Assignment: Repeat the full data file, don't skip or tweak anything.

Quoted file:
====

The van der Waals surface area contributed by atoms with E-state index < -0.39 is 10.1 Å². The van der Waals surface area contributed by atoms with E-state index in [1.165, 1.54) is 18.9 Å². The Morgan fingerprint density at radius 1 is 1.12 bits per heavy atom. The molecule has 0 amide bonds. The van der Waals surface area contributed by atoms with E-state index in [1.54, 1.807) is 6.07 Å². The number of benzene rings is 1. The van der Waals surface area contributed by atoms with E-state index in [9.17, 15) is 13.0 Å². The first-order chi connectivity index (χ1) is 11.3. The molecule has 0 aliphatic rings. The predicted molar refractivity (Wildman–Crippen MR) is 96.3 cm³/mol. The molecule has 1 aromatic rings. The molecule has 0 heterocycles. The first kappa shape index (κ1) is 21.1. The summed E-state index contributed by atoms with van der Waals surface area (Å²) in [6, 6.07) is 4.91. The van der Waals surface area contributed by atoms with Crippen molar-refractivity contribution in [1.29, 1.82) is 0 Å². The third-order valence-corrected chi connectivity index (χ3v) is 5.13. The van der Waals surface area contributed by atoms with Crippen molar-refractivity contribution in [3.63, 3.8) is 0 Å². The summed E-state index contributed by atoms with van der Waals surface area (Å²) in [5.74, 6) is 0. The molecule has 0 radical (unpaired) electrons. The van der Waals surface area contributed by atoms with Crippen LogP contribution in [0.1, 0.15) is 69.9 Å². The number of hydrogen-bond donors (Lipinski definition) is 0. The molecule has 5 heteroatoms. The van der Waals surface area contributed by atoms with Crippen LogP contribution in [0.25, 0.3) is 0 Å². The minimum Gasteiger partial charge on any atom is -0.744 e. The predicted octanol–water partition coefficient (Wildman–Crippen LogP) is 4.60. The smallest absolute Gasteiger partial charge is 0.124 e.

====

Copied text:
The van der Waals surface area contributed by atoms with E-state index < -0.39 is 10.1 Å². The van der Waals surface area contributed by atoms with E-state index in [1.165, 1.54) is 18.9 Å². The Morgan fingerprint density at radius 1 is 1.12 bits per heavy atom. The molecule has 0 amide bonds. The van der Waals surface area contributed by atoms with E-state index in [1.54, 1.807) is 6.07 Å². The number of benzene rings is 1. The van der Waals surface area contributed by atoms with E-state index in [9.17, 15) is 13.0 Å². The first-order chi connectivity index (χ1) is 11.3. The molecule has 0 aliphatic rings. The predicted molar refractivity (Wildman–Crippen MR) is 96.3 cm³/mol. The molecule has 1 aromatic rings. The molecule has 0 heterocycles. The first kappa shape index (κ1) is 21.1. The summed E-state index contributed by atoms with van der Waals surface area (Å²) in [6, 6.07) is 4.91. The van der Waals surface area contributed by atoms with Crippen molar-refractivity contribution in [1.29, 1.82) is 0 Å². The third-order valence-corrected chi connectivity index (χ3v) is 5.13. The van der Waals surface area contributed by atoms with Crippen molar-refractivity contribution in [3.63, 3.8) is 0 Å². The summed E-state index contributed by atoms with van der Waals surface area (Å²) in [5.74, 6) is 0. The molecule has 0 radical (unpaired) electrons. The van der Waals surface area contributed by atoms with Crippen LogP contribution in [0.1, 0.15) is 69.9 Å². The number of hydrogen-bond donors (Lipinski definition) is 0. The molecule has 5 heteroatoms. The van der Waals surface area contributed by atoms with Crippen LogP contribution in [0.25, 0.3) is 0 Å². The minimum Gasteiger partial charge on any atom is -0.744 e. The predicted octanol–water partition coefficient (Wildman–Crippen LogP) is 4.60. The smallest absolute Gasteiger partial charge is 0.124 e.